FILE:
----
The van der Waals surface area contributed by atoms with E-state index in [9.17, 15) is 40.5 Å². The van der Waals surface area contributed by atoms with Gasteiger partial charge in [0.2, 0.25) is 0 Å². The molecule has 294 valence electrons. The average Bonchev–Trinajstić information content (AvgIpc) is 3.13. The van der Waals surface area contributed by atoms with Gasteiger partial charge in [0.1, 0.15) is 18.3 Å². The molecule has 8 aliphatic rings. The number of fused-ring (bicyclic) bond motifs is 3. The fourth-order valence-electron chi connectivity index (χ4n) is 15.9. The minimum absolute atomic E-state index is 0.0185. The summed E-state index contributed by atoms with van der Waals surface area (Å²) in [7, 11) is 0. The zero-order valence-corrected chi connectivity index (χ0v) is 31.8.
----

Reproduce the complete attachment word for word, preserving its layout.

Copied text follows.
The van der Waals surface area contributed by atoms with E-state index in [9.17, 15) is 40.5 Å². The van der Waals surface area contributed by atoms with Gasteiger partial charge in [0.2, 0.25) is 0 Å². The molecule has 294 valence electrons. The average Bonchev–Trinajstić information content (AvgIpc) is 3.13. The van der Waals surface area contributed by atoms with Gasteiger partial charge in [0.1, 0.15) is 18.3 Å². The molecule has 8 aliphatic rings. The number of fused-ring (bicyclic) bond motifs is 3. The fourth-order valence-electron chi connectivity index (χ4n) is 15.9. The minimum absolute atomic E-state index is 0.0185. The summed E-state index contributed by atoms with van der Waals surface area (Å²) in [7, 11) is 0. The zero-order valence-corrected chi connectivity index (χ0v) is 31.8.